For these data driven applications, I think we can view them in three layers:

    1. Do I have data points that others don't have? → protocol, or sheer openness.
    2. Do I know a scenario of these data points that others don't have? → support cases is a wealthy mine of real world experience.
    3. When taking an action, can I keep the system stable and healthy better than others can?

    I feel we have focuses too much on #1, which leads to competition of cosmetic, user experience, and at most, convenience. However, none of these will give you an edge:

    1. cosmetics: I have already said that toolsets are converging. Your line graph will not be that much different from ours. And even it's pleasing to look at, one quickly gets bored of it, and will ask the question — what does this line mean?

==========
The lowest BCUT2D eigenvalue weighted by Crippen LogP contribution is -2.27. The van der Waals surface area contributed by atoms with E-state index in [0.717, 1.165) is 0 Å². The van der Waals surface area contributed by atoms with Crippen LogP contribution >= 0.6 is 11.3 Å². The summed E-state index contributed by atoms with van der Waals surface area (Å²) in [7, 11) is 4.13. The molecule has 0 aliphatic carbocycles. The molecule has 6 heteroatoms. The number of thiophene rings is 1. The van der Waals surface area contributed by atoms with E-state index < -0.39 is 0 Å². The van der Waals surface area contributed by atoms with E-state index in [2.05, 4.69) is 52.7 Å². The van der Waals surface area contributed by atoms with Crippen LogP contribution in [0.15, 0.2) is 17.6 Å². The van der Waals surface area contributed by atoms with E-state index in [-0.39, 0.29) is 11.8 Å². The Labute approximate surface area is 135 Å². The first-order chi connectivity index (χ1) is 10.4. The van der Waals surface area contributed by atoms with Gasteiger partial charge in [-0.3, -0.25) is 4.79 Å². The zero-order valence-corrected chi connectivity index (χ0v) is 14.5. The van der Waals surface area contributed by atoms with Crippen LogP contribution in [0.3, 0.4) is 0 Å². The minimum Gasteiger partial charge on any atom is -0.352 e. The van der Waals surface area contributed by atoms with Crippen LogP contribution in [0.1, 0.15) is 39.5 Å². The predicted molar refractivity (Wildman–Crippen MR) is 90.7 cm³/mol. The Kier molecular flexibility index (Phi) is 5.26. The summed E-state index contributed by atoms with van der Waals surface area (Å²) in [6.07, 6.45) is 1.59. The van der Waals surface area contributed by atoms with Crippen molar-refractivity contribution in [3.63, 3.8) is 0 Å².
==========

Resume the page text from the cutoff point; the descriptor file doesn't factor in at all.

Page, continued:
2. UX: this is an endless discussion, and let's leave it to people who have passion of, humans.

    3. convenience: do you realize that this actually implies that customer knows the same as you do!? They are already doing it, but you think you have a better way. Then of course, the question is, how much better is yours? Well, this is like proving yourself worth being loved this girl, and we all know that's just pointless — she loves, or not, has nothing to do with how good a person you actually are.

    Instead, point #2 is a info repo vendor natually has, but simply will not be accessible by the public, and don't we all know how creative and bizarre the real world can be!? This gives you information that is exclusive, and that leads to advantage!

    Point #3 should come out of #2, and one failed at this, one should fail to distinguish oneself, because this is where the gold is, this is the domain knowledge. Getting to this is hard, but that's how it should be done.

    So this lengthy, ambiguous, argument, is what I think about domain knowledge. Confusing, isn't it!?

    — by Feng Xia